Trinity academic wins Medal of Puskin

By Conor Dempsey

Professor Sarah Smyth, Head of the School of Languages, Literatures and Cultural Studies, was awarded a Medal of Pushkin by Presidential Decree from Russian President Dmitri Medvedev on 4 November.

The Medals are awarded annually to no more than ten individuals for promotion of the Russian language and culture. They are generally awarded to writers, academics and others directly involved in Russian language and culture abroad.
This year the medals were presented at a ceremony in the old throne hall at the Kremlin along with the Award of Friendship.

The Medal is often used, according to Smyth, as a diplomatic gesture. This year the three other recipients were from Transcaucasian regions previously part of the Soviet Union, including South Ossetia.

The inclusion of an Irish academic in such a group may seem unusual, but Professor Smyth notes that there has been a shift in Irish-Russian relations recently.

Irish business people have been showing an interest in tapping the potential market that Russia represents. Both President McAleese and Bono have recently visited Medvedev. Smyth has heard that Brian Cowen may be planning a visit in the near future.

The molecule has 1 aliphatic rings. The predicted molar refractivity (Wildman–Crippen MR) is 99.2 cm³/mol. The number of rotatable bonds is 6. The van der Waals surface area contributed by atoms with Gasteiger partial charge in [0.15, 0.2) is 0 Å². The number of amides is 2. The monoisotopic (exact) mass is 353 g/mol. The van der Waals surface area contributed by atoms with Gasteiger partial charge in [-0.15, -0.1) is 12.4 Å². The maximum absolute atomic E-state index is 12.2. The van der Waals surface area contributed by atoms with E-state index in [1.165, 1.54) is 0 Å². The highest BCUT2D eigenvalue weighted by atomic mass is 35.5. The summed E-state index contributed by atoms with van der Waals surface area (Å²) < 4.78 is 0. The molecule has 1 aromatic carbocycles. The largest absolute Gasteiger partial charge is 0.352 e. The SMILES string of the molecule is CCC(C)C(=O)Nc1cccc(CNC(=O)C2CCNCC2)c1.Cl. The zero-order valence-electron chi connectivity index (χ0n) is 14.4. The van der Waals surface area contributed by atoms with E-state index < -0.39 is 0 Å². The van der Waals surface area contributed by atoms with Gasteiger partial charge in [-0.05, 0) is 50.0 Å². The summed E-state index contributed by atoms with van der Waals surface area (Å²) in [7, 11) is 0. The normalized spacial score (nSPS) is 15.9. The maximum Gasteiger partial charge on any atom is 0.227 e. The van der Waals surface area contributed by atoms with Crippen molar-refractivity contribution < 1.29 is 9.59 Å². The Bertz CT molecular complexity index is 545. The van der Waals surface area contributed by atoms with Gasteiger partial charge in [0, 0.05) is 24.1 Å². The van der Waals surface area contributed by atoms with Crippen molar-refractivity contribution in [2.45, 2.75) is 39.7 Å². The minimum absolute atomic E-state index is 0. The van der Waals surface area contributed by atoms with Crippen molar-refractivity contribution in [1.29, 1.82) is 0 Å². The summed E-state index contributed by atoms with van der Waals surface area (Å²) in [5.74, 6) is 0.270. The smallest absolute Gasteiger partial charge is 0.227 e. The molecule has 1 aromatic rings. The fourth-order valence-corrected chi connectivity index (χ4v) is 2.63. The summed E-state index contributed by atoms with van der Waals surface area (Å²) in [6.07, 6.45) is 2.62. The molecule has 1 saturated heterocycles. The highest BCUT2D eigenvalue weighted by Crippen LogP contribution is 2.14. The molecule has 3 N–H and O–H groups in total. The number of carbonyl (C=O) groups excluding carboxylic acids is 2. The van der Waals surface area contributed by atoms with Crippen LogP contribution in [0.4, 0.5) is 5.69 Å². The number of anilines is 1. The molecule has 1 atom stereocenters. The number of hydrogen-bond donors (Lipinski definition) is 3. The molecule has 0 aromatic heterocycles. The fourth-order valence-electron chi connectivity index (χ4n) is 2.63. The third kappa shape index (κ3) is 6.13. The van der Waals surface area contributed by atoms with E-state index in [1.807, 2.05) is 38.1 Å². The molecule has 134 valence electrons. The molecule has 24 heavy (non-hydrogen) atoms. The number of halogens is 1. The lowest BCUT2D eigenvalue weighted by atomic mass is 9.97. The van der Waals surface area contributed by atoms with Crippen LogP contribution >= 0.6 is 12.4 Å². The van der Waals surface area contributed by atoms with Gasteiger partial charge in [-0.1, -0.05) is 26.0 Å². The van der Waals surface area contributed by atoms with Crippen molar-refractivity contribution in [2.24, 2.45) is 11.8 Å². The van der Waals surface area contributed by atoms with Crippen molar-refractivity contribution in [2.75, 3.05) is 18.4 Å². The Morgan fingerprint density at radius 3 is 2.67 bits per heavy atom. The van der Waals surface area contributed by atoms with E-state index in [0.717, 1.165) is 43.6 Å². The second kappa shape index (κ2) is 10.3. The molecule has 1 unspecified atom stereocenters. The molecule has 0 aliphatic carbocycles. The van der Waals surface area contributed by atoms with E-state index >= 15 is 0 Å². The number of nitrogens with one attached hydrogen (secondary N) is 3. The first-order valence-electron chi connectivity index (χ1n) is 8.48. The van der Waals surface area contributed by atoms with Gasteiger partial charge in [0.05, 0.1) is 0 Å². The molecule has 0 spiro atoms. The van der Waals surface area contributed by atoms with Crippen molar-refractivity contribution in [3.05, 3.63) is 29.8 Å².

The award ceremony took place in the old throne hall, which Smyth described as “just gold”, adding the experience was like “being on a set”.

The award ceremony was rehearsed to perfection and the guests all felt at ease according to Smyth. The atmosphere she described as relaxed, the hosts “welcoming, friendly and attentive”.

Smyth acknowledged the lack of media attention on Russian affairs apart from at the highest political level, noting that Russia tends to receive either “bad press or no press”. She attributed this common perception in the West to obvious historical factors, pointing out that few Irish or British newspapers have permanent correspondents in Russia. Speaking of the strong divide between literary Russian and “common” Russian she looked forward to the emergence of a Hiberno-Russian and the publication of the first Russian book in Ireland.